mica

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See also: mică and míca

English[edit]

A sheet of mica

Etymology[edit]

Borrowed from Latin mīca (grain, crumb).

Pronunciation[edit]

Noun[edit]

mica (countable and uncountable, plural micas)

  1. (mineralogy) Any of a group of hydrous aluminosilicate minerals characterized by highly perfect cleavage, so that they readily separate into very thin leaves, more or less elastic.

Translations[edit]

See also[edit]

Further reading[edit]

Anagrams[edit]


Catalan[edit]

Pronunciation[edit]

Etymology 1[edit]

From Old Catalan mica, from Vulgar Latin *mīcca, from Latin mīca (crumb) with expression gemination of /k/. Compare Occitan mica.

Noun[edit]

mica f (plural miques)

  1. a bit, a small piece
Derived terms[edit]

Etymology 2[edit]

Borrowed from Latin mīca.

Noun[edit]

mica f (plural miques)

  1. (mineralogy) mica

References[edit]


Dutch[edit]

Dutch Wikipedia has an article on:
Wikipedia nl

Etymology[edit]

Borrowed from Latin mīca.

Pronunciation[edit]

  • (file)
  • Hyphenation: mi‧ca

Noun[edit]

mica n (plural mica's)

  1. (mineralogy) mica

French[edit]

Etymology[edit]

Borrowed from Latin mīca.

Pronunciation[edit]

Noun[edit]

mica f (plural micas)

  1. (mineralogy) mica

Further reading[edit]


Galician[edit]

Etymology[edit]

Borrowed from Latin mīca.

Noun[edit]

mica f (uncountable)

  1. (mineralogy) mica

Italian[edit]

Pronunciation[edit]

  • IPA(key): /ˈmi.ka/
  • Rhymes: -ika
  • Hyphenation: mì‧ca

Etymology 1[edit]

From Latin mīca, from Proto-Italic *smīkā, from Proto-Indo-European *smeyg- (small, thin, delicate).

Noun[edit]

mica f (plural miche)

  1. (archaic or literary) breadcrumb
  2. (by extension) bit, morsel
    Synonym: minuzzolo
Related terms[edit]

Adverb[edit]

mica

  1. (colloquial) not
    Mica male!Not bad!
  2. (colloquial) hardly, you know
    Mica sono stupido
    I’m hardly stupid; I’m not stupid, you know
  3. (colloquial) bit
    Non è mica cambiatoIt hasn't changed one bit
  4. (colloquial) at all
    Non costa mica moltoIt is not at all expensive
  5. (colloquial) by any chance
    Non hai mica trovato il mio portafoglio?
    Have you seen my wallet by any chance?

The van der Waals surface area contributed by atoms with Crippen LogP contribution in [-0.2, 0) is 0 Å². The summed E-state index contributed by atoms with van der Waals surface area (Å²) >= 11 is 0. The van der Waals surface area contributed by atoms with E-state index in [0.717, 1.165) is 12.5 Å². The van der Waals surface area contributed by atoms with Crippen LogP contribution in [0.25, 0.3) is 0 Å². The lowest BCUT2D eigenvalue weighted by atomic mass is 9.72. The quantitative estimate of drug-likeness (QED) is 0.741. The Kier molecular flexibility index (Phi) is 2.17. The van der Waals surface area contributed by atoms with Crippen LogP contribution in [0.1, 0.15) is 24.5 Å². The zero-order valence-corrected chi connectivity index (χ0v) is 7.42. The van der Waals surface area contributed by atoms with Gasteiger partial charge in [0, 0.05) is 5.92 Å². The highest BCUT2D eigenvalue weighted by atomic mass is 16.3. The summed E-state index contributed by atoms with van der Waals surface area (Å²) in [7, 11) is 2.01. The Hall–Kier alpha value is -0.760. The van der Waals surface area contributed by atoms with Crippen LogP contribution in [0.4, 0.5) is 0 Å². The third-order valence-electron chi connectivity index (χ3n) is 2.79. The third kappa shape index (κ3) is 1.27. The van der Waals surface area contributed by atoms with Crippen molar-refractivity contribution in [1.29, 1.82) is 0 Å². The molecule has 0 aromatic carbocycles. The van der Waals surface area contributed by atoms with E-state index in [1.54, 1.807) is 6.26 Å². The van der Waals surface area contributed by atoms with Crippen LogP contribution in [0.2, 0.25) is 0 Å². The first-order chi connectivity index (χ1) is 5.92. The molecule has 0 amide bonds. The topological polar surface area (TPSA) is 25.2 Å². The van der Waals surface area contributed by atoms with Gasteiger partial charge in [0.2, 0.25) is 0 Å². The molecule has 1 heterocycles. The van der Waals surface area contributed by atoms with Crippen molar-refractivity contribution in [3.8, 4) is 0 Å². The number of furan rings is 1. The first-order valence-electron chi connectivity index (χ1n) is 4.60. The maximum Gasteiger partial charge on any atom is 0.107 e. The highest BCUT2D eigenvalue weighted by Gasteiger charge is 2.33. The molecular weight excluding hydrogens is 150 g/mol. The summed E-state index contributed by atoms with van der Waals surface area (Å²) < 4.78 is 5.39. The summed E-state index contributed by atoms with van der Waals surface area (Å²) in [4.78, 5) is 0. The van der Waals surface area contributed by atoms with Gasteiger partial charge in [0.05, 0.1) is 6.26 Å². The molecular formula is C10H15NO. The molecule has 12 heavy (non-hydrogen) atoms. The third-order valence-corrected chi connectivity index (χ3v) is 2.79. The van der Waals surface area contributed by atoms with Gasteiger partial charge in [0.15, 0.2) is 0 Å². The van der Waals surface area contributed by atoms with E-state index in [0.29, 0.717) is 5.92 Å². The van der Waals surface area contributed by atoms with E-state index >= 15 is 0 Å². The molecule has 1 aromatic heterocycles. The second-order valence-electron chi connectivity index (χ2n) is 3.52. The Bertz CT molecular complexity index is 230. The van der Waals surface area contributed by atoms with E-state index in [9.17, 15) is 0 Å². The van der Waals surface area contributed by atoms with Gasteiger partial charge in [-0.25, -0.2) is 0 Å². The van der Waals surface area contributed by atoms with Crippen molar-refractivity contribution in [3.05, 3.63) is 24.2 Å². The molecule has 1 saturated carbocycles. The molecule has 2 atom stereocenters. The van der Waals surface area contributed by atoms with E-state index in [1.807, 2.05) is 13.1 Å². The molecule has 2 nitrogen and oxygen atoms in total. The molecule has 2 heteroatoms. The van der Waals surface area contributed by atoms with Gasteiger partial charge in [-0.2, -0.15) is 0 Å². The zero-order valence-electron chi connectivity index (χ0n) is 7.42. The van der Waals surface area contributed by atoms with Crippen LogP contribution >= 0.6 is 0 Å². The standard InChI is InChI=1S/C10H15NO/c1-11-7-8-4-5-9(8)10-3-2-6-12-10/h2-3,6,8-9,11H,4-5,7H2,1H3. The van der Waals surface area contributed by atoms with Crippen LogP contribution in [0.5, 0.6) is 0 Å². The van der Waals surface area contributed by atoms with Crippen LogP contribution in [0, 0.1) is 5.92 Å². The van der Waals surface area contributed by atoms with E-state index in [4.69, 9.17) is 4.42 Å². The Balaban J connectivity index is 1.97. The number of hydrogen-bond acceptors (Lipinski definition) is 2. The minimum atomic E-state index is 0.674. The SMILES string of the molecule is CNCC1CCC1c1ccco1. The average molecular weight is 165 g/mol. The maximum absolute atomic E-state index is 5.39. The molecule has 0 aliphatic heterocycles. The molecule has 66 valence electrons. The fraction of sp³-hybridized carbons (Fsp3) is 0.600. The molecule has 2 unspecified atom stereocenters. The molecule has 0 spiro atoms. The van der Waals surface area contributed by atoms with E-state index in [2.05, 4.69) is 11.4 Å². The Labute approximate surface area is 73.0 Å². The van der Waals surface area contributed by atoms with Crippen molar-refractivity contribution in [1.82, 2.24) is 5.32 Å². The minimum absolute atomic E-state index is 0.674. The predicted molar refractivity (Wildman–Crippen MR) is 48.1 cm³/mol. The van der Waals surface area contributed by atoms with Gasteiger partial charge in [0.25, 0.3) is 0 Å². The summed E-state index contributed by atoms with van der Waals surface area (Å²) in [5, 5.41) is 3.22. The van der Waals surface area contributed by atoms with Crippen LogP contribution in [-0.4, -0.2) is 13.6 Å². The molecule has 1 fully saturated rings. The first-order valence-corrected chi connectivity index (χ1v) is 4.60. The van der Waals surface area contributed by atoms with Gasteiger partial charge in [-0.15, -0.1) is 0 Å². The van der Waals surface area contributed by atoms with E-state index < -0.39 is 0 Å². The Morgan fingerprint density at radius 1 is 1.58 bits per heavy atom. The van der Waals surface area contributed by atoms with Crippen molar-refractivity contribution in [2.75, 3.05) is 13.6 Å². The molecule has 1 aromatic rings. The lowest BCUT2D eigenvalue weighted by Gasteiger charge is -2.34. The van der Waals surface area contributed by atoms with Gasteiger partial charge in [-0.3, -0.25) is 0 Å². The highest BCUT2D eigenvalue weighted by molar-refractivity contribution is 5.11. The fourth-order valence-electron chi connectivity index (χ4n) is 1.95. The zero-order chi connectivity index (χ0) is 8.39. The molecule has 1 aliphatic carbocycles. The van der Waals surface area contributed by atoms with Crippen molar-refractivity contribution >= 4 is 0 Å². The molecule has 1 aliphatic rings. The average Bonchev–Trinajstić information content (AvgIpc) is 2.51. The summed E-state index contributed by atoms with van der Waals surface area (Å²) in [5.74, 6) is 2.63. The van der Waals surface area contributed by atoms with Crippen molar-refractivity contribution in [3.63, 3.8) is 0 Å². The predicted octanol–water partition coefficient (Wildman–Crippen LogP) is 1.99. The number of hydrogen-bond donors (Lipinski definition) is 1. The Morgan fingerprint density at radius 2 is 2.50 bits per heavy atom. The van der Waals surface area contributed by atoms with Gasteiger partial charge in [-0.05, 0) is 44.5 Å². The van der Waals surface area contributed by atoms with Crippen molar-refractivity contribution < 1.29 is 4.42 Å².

Etymology 2[edit]

Borrowed from Latin mīca, the same source as the above.

Noun[edit]

mica f (plural miche)

  1. (mineralogy) mica (mineral)

Anagrams[edit]


Latin[edit]

Etymology[edit]

Uncertain:

Attested from Cato onwards.

A number of Romance forms, e.g. Romanian mic, Calabrian miccu, reflect an unattested adjective *mīccus - this is probably unrelated, being a borrowing from Ancient Greek μῑκκός (mīkkós), variant of μῑκρός (mīkrós, small); the form *mīcca is associated with the meaning “loaf of bread” particularly in Gallo-Romance and Gallo-Italic.[1]

Alternative forms[edit]

  • mīcca (attested in 1485, Du Cange)

Pronunciation[edit]

Noun[edit]

mīca f (genitive mīcae); first declension

  1. a grain (esp. a glittering one: of salt, marble, etc.), crumb
  2. (Medieval Latin, Gallia) a miche (a round loaf of brown bread)
  3. (New Latin, mineralogy) mica

Declension[edit]

First-declension noun.

Case Singular Plural
Nominative mīca mīcae
Genitive mīcae mīcārum
Dative mīcae mīcīs
Accusative mīcam mīcās
Ablative mīcā mīcīs
Vocative mīca mīcae

Derived terms[edit]

Descendants[edit]

  • Eastern Romance:
    • Romanian: mică
  • Italian: mica
  • Old French: mie
  • Old Portuguese: miga
  • Old Spanish: miga
  • English: mica
  • French: mica
  • Galician: mica
  • Portuguese: mica
  • Spanish: mica
  • Vulgar Latin: *mīcca

References[edit]

  1. ^ von Wartburg, Walther (1928–2002), “mīca”, in Französisches Etymologisches Wörterbuch (in German), volume 62, page 76

Further reading[edit]

  • mica”, in Charlton T. Lewis and Charles Short (1879) A Latin Dictionary, Oxford: Clarendon Press
  • mica”, in Charlton T. Lewis (1891) An Elementary Latin Dictionary, New York: Harper & Brothers
  • mica in Charles du Fresne du Cange’s Glossarium Mediæ et Infimæ Latinitatis (augmented edition with additions by D. P. Carpenterius, Adelungius and others, edited by Léopold Favre, 1883–1887)
  • mica in Gaffiot, Félix (1934) Dictionnaire illustré latin-français, Hachette

Portuguese[edit]

Etymology[edit]

Borrowed from Latin mīca. Compare the inherited doublet miga.

Noun[edit]

mica f (plural micas)

  1. (mineralogy) mica (hydrous aluminosilicate mineral)

Related terms[edit]

Verb[edit]

mica

  1. third-person singular (ele and ela, also used with você and others) present indicative of micar
  2. second-person singular (tu, sometimes used with você) affirmative imperative of micar

Romanian[edit]

Pronunciation[edit]

Adjective[edit]

mica

  1. definite nominative/accusative feminine singular of mic

Spanish[edit]

Spanish Wikipedia has an article on:
Wikipedia es

Etymology[edit]

Borrowed from Latin mīca. Compare the inherited doublet miga.

Pronunciation[edit]

Noun[edit]

mica f (plural micas)

  1. (mineralogy) mica

Related terms[edit]

Further reading[edit]